One day when going to work, carrying his axe, he came upo n a bear with two cubs. The cubs ran up into a big pine stu b and Jim took off his smock and fastened it onto a stump , put his straw hat on top, while he slipped away and cam e to our place more than a mile away, to get a gun. My fath er had a single barreled muzzle-loading shotgun. He returne d with him and found the dubs still watching the coat and h at. They got both cubs but saw nothing of the old bear.
David Ross, his wife and son, came from Mount Forest the sa me summer and settled on lot 10, con. 10. He brought with h im three oxen, a cow, a few implements, and started clearin g land. He stayed only a few years and when he left Colin B ailey frmm Evansville lived there for a few years.
Robert Morden with his family came about the same time fro m Barrie Island and he settled on lot 6, con. 9. He also br ought oxen and a cow. He stayed about twelve years, then so ld his farm to my brother James.
In 1882, Stewart Clarke came here from Gore Bay and took u p lot 6, con. 8, and it was about this time they started op ening up the 10th concession. Robert Morden was appointed t he first pathmaster for Elizabeth Bay.
These early years were very hard, money was scarce and it w as slow work clearing the land. The second fall, we were he re, my father found a large sail off a sailing vessel at Mi sery Bay. That was a wonderful find. My mother made work cl othes for the men, and even moccasins.
One winter flour ran out. There was very little to be had i n Gore Bay, so my father drove on the ice to Cockburn Islan d in March and brought back two barrels, which he shared wi th the neighbours. When the first boat arrived in Gore Ba y late in May, Stewart Clarke borrowed a punt from Joe Mast in and rowed to Elizabeth Bay with two barrels of flour.
Wm. Ainslie was the next to settle on the Hope property. Wi lliam Morden with his family on lot 10, con. 9, in 1887 o r 1888. Then John B. Bailey on lot ? con. 10. he only staye d two or three years, then moved to Evansville.
About 1890, John H. Williams settled on lot 3, con. 7, the n Arthur Williams on lot 11. con. ? in 1894. In 1898 or 99 , Wm. Noakes purchased lot 13, Con. ? and a few years late r started farming there. About the same time James Burnett , of Sheguiandah, settled on lot 13, con. ?. In 1903, Josep h Williams started farming on lot 12, con. 8.
It was not until 1894 that the school section was formed, a nd the next year they hired their first teachers, Miss Id a Swigley for three months. School was held in a vacant hou se that had been built by Colin Bailey, and seats and desk s were home-made. The next spring, 1896, the ground was cle ared, and a frame school built, which is still in use. Th e first teacher was Oliver Flanagan, who stayed two years.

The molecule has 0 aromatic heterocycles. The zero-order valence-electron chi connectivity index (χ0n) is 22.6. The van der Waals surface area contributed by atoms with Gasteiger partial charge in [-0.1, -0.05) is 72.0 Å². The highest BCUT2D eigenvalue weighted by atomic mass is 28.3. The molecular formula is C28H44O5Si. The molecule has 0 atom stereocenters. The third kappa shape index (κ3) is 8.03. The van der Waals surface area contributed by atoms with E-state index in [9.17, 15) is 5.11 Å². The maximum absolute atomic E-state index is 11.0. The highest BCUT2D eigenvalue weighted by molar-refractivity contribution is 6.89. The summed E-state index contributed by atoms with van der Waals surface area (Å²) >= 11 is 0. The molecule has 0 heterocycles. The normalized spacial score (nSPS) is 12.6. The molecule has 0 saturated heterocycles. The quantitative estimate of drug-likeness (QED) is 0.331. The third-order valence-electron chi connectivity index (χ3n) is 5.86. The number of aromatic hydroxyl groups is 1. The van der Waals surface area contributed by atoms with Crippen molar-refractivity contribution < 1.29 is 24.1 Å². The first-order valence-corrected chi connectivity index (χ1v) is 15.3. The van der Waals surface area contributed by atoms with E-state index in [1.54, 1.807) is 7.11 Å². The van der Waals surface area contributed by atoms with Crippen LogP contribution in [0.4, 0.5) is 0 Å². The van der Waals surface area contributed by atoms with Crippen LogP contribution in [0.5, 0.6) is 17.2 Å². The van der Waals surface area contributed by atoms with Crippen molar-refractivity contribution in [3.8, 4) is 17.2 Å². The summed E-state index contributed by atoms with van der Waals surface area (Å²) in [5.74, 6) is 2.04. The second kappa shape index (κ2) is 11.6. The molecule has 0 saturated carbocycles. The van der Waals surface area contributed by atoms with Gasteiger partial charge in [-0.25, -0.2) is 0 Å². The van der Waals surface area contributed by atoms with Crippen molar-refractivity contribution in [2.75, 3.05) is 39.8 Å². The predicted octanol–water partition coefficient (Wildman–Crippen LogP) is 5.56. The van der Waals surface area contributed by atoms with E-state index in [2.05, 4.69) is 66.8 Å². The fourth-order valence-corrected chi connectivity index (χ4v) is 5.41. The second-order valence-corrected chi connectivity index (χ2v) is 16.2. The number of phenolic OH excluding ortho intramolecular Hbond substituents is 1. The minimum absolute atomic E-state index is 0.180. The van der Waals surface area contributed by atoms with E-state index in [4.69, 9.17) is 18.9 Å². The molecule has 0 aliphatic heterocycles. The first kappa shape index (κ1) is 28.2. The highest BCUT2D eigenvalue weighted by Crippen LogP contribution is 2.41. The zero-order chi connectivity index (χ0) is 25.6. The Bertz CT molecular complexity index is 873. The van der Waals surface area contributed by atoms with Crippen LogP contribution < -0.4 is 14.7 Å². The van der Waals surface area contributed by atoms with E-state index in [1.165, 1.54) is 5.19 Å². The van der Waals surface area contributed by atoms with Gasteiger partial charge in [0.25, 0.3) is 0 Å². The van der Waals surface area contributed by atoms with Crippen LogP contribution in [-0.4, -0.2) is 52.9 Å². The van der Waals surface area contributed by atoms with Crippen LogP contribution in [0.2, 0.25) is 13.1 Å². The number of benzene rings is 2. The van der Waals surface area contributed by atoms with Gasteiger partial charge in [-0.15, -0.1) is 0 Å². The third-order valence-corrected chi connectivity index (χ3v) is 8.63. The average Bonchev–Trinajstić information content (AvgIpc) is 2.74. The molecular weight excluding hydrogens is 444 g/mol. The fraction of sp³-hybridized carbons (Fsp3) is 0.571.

For the first few years we had no minster, and then for sev eral years Presbyterian Students supplied in the summer mon ths walking from Silver Water to Elizabeth Bay and Evansvil le. After William Morden came, he frequently held service s in the winter. Church and Sunday School was held in our h ouse until the school-house was built. Mrs. William Morde n and my mother kept Sunday School going for years and almo st everyone attended. After the school was built, service s were held there until the United Church was opened in 192 5.
At first mail was sent out and brought in by anyone who hap pened to be going to Gore Bay which was not very frequent . Later the neighbours took turns going once a week to Coli n Campbell's in Evansville and bringing the mail for the se ttlement. When the post office here was opened about 1895 , James Blackburn, was the first postmaster. It was moved i n 1902 to J. H. Williams where it remained until 1930, whe n it was moved to its present location.
Ann PELTIER b: 1877 in Wikwemikong
29 Oct 1906
in Wikwemikong Indian Reserve, Manitoulin Island, Ontario
- Change Date:
16 Mar 2012
Elizabeth Ann KEATLEY b: 10 Nov 1878 in Ontario
- Note: 2 _PREF Y
- Change Date:
16 Mar 2012
- Bertha Spray BURNETT b: 7 Jun 1895 in Howland Township, Manitoulin Island, Ontario
- Hubert Mervin BURNETT b: 4 Mar 1897 in Howland Township, Manitoulin Island, Ontario
- Charles Russell BURNETT b: 22 Jan 1899 in Howland Township, Manitoulin Island, Ontario
- Ruthven Roy BURNETT b: 17 Oct 1900 in Burpee Township, Manitoulin Island, Ontario
- James Alexander BURNETT b: 9 Dec 1903 in Burpee Township, Manitoulin Island, Ontario
- Annie Lila BURNETT b: 20 May 1905 in Burpee Township, Manitoulin Island, Ontario
- Chester Grant BURNETT b: 2 Dec 1910 in Howland Township
- Abbrev: MFT